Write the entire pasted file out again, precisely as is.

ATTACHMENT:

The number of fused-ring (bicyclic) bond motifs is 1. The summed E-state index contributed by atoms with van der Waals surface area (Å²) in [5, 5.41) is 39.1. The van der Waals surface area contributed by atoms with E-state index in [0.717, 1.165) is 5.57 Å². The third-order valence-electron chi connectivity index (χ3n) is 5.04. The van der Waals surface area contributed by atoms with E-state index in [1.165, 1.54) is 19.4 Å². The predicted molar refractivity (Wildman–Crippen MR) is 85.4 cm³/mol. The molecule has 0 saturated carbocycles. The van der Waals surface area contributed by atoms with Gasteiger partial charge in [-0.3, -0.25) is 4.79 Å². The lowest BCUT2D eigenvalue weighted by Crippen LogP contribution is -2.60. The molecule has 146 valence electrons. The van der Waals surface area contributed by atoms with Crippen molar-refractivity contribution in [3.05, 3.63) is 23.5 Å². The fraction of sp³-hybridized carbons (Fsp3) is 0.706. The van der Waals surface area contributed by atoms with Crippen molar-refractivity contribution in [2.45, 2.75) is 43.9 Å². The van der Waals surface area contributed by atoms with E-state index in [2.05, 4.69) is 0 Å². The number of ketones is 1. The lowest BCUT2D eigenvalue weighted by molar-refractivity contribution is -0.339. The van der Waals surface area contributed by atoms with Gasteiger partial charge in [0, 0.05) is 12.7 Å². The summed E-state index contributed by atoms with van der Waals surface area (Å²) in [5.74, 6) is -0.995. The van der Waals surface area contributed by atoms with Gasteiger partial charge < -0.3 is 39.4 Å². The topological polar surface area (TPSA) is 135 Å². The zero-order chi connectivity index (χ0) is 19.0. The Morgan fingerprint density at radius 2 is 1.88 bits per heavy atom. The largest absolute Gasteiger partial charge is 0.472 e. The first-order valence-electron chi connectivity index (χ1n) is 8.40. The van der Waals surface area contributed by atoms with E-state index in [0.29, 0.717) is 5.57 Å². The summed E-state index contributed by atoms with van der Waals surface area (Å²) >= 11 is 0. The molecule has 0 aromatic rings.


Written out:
The number of fused-ring (bicyclic) bond motifs is 1. The summed E-state index contributed by atoms with van der Waals surface area (Å²) in [5, 5.41) is 39.1. The van der Waals surface area contributed by atoms with E-state index in [0.717, 1.165) is 5.57 Å². The third-order valence-electron chi connectivity index (χ3n) is 5.04. The van der Waals surface area contributed by atoms with E-state index in [1.165, 1.54) is 19.4 Å². The predicted molar refractivity (Wildman–Crippen MR) is 85.4 cm³/mol. The molecule has 0 saturated carbocycles. The van der Waals surface area contributed by atoms with Gasteiger partial charge in [-0.3, -0.25) is 4.79 Å². The lowest BCUT2D eigenvalue weighted by Crippen LogP contribution is -2.60. The molecule has 146 valence electrons. The van der Waals surface area contributed by atoms with Crippen molar-refractivity contribution in [3.05, 3.63) is 23.5 Å². The fraction of sp³-hybridized carbons (Fsp3) is 0.706. The van der Waals surface area contributed by atoms with Crippen molar-refractivity contribution in [2.45, 2.75) is 43.9 Å². The van der Waals surface area contributed by atoms with E-state index in [2.05, 4.69) is 0 Å². The number of ketones is 1. The lowest BCUT2D eigenvalue weighted by molar-refractivity contribution is -0.339. The van der Waals surface area contributed by atoms with Gasteiger partial charge in [0, 0.05) is 12.7 Å². The summed E-state index contributed by atoms with van der Waals surface area (Å²) in [5.74, 6) is -0.995. The van der Waals surface area contributed by atoms with Gasteiger partial charge < -0.3 is 39.4 Å². The topological polar surface area (TPSA) is 135 Å². The zero-order chi connectivity index (χ0) is 19.0. The Morgan fingerprint density at radius 2 is 1.88 bits per heavy atom. The largest absolute Gasteiger partial charge is 0.472 e. The first-order valence-electron chi connectivity index (χ1n) is 8.40. The van der Waals surface area contributed by atoms with E-state index in [0.29, 0.717) is 5.57 Å². The summed E-state index contributed by atoms with van der Waals surface area (Å²) >= 11 is 0. The molecule has 0 aromatic rings.